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“Feeling cute, might delete later” has become the premiere tongue-in-cheek way of captioning a self-indulgent selfie, despite the fact that the meme originated two years ago as a joke. In January 2017, Twitter user @PapaCone_ tweeted the below illustration of Squidward from SpongeBob SquarePants taking a selfie with the caption “might delete soon but I felt cute in this pic,” and—as they say—the rest is history. (Indeed, even this author isn’t immune to the charms of the “Feeling Cute Challenge.”)
What is the Feeling Cute Challenge?
The “Feeling Cute” meme took on a whole new life last month, after UPS driver Courtney Muse posted a Snapchat selfie in a field of bluebonnets captioned: “Feeling cute, might deliver your package later, IDK.”
The meme continued to build steam when a Columbus Water Works employee posted a since-deleted (but preserved on Instagram) selfie with the caption: “Feeling cute. Might cut your water off later…idk.”
From there, the door opened for a whole new host of memes that became known as the “Feeling Cute Challenge.” As you can see from a handful of examples below, the challenge consists of people mostly posting photos from their jobs on Twitter, including street workers, Air Force personnel, and park rangers. The Feeling Cute Challenge even spread to The Office memes.
Correctional officers participate in the Feeling Cute Challenge
Unfortunately, what began as an innocuous meme took a hard left turn when a Facebook law enforcement support group called “Correctional Officer Life” appropriated the Feeling Cute Challenge, and officers began posting selfies with less-than-humorous captions detailing plans of inmate abuse.
The website America’s Police Problem blew the story open, reporting on dozens of specific examples from correctional officers across the country posting so-called “jokes” about using excessive force, planting drugs, or even leaving inmates in the shower for hours at a time:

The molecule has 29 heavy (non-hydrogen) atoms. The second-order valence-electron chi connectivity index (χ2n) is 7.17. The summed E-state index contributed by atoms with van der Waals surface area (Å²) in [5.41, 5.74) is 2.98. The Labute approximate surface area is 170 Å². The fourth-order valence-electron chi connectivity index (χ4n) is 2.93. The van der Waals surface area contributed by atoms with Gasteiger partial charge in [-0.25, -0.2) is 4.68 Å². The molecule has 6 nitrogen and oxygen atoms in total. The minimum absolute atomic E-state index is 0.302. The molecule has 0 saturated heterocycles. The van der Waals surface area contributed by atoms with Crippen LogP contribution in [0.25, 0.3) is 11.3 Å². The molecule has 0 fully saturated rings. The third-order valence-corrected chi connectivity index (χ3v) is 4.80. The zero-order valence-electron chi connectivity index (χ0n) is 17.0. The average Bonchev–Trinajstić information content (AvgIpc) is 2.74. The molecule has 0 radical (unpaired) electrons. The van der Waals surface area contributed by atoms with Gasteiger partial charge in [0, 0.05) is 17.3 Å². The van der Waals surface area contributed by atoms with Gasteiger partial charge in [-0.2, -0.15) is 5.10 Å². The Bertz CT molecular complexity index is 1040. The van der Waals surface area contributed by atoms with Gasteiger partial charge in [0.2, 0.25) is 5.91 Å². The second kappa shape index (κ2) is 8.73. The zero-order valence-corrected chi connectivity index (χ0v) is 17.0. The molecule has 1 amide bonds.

In one of the screenshot going viral, Correctional Officer at Wheeler Correctional Facility, Amelia Icesis Commodore, stated that she may put peoples baby daddy in the shower for hours.
Ke’Nya Hill, from the same facility, uploaded a picture stating that she felt cute and may shoot someones baby daddy.
Sallie Rosalie Harris works for Warren County Regional Jail and felt cute enough to write that she may find drugs on someones baby mama that is hers.
The Washington Post later picked up on the story and reached out to prison officials from Texas, Georgia, and Oklahoma, who all said they were aware of the posts and were looking into them:
“A handful of correctional officers employed by this agency are under investigation for on- and off-duty conduct violations as a result of the alleged posting of inappropriate photographs on social media,” said Jeremy Desel, a spokesperson from the Texas Department of Criminal Justice.
He added: “These officers in no way represent the thousands of TDCJ employees who go to work every day taking public safety seriously in all ways. If any of these allegations prove correct then swift disciplinary action as severe as termination of involved employees will occur.”
Most of the posts have since been taken down, and it’s only a matter of time before the participating officers face disciplinary action—or lose their jobs.
I hope they're still "Feeling Cute" on the Unemployment Line.American Corrections Officers, Police Officers and...Posted by 100000 Black Men Against Tommy Sotomayor & For A Progressive BLK Community on Monday, April 15, 2019
The Facebook page “100000 Black Men Against Tommy Sotomayor & For A Progressive BLK Community” perhaps offered the best response to the scandal in a post that stated, “I hope they’re still ‘feeling cute’ on the unemployment line.”
Stacey Ritzen is a reporter and editor based in West Philadelphia with over 10 years' experience covering pop culture, web culture, entertainment, and news. You can follow her on Twitter @staceyritzen.